Once hidden within a tumbledown brick barn, the remarkable Ty Mawr medieval house was first discovered in 1971 by Dr Peter Smith of the Royal Commission on the Ancient and
The most important feature at Ty Mawr is the spere truss which forms the entrance into the hall. The posts are carefully chamfered and stopped and the side panels have large quatrefoils as decoration. There may have been a moveable screen in the centre, matched by a canopy over the far, or dais end of the hall, where the head of the family would have sat.
The position of the hearth is marked by the brick paving in the floor. The smoke would have risen and percolated through what must have been, originally, a thatched roof; the original timbers are still smoke-blackened. On the opposite side of the cross passage is a staircase leading to a loft above the cow byre.
In about 1594, a floor was inserted in the upper chamber and the hall. Not only did this create two new rooms at first-floor level, it also expressed this period’s increased valuing of, and desire for, privacy. The work is of a good quality and the joists are neatly chamfered, yet these changes may also indicate a decline in status to a yeoman’s farmhouse. The hearth was moved to the upper end of the hall and the family would have gathered around it, rather than dined with their retinue and guests in the medieval open hall. In 1631, the existing fireplace with its wattle-and-daub hood was built. Miraculously, this has survived for over 350 years. Soon after the aisles were removed, and certainly by the middle of the eighteenth century, the house was partly encased in brick. A brick bread oven was contrived at the back of the fireplace. Ty Mawr then remained a farmhouse until the nineteenth century. Modern partitions now subdivide the upper and lower bays.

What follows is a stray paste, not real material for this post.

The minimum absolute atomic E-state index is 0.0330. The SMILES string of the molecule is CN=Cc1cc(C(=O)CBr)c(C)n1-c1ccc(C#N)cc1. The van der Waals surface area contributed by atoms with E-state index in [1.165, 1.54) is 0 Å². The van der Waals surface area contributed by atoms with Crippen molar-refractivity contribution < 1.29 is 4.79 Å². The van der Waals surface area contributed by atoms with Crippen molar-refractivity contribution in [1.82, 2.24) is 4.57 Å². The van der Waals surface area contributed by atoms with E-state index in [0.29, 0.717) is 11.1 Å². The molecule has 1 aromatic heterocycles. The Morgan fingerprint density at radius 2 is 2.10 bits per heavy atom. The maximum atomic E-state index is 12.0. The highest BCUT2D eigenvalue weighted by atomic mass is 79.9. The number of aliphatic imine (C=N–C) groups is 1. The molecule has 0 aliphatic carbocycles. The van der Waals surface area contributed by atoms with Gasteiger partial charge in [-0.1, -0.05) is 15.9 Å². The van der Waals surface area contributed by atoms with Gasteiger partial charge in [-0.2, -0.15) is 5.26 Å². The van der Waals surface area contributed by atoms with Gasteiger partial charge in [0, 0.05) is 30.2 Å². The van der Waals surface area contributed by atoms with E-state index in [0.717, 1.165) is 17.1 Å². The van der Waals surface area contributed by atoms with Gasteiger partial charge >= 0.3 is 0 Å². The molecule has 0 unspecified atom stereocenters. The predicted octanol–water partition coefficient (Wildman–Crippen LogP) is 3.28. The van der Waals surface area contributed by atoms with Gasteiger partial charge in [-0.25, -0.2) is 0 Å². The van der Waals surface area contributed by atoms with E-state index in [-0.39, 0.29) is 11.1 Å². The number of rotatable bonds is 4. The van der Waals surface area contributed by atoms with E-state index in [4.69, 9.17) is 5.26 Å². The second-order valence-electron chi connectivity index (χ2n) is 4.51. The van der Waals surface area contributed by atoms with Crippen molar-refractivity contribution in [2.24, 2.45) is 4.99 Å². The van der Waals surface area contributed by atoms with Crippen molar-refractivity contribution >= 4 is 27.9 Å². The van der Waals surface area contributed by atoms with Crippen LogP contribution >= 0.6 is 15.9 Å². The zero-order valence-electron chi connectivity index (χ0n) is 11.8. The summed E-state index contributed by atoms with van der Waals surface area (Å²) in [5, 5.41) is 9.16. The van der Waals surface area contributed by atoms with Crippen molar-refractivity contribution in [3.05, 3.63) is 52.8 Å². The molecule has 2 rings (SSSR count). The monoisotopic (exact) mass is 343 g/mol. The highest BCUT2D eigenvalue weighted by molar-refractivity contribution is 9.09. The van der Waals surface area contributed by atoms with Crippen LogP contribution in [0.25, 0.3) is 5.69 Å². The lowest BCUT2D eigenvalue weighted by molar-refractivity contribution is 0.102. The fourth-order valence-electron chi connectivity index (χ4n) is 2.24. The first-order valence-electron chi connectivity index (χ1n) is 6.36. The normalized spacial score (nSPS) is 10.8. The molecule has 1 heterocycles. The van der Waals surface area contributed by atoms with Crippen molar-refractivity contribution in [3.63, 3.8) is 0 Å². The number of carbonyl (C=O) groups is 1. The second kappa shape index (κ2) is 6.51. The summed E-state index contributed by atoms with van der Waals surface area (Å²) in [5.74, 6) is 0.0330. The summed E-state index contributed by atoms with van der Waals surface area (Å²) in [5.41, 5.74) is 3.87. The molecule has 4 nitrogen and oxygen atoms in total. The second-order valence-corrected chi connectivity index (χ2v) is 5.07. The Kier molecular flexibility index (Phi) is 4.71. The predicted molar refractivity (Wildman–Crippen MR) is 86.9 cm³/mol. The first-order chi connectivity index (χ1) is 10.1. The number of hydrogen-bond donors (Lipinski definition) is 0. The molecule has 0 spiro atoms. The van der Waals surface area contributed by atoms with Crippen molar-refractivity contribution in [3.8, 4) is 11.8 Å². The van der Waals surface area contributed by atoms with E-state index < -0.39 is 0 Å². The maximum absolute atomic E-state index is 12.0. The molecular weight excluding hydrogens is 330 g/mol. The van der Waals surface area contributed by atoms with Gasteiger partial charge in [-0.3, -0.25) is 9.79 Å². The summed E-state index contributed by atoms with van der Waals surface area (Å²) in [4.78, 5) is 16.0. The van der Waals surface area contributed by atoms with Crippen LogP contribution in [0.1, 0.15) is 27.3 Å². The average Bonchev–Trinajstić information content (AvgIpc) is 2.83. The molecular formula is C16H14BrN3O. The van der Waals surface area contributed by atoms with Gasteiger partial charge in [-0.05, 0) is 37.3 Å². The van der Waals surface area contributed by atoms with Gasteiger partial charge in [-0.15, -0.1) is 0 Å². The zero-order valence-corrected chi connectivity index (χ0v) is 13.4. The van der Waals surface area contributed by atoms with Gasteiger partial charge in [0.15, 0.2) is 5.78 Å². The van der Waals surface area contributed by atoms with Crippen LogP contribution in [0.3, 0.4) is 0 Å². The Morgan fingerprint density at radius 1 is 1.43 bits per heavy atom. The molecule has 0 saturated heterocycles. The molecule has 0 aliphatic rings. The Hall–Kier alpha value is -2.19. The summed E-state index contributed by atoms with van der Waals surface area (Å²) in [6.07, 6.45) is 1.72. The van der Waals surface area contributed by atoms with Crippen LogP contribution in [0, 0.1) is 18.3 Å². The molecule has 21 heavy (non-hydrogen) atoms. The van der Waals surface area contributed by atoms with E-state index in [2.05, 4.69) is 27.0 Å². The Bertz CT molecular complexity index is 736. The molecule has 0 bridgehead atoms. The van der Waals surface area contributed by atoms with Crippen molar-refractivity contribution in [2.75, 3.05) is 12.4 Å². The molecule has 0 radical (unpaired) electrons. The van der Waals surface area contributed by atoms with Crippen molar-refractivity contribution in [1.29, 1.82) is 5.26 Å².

Ty Mawrs' extraordinary timber trusses – which have survived for over 530 years – form the centrepiece of the restoration work undertaken by the Powis Estate with grant aid from Cadw Welsh Historic Monuments. The building appears now much as it would have done in about 1635.
Copyright 1998 Cadw: Welsh Historic Monuments (Crown Copyright).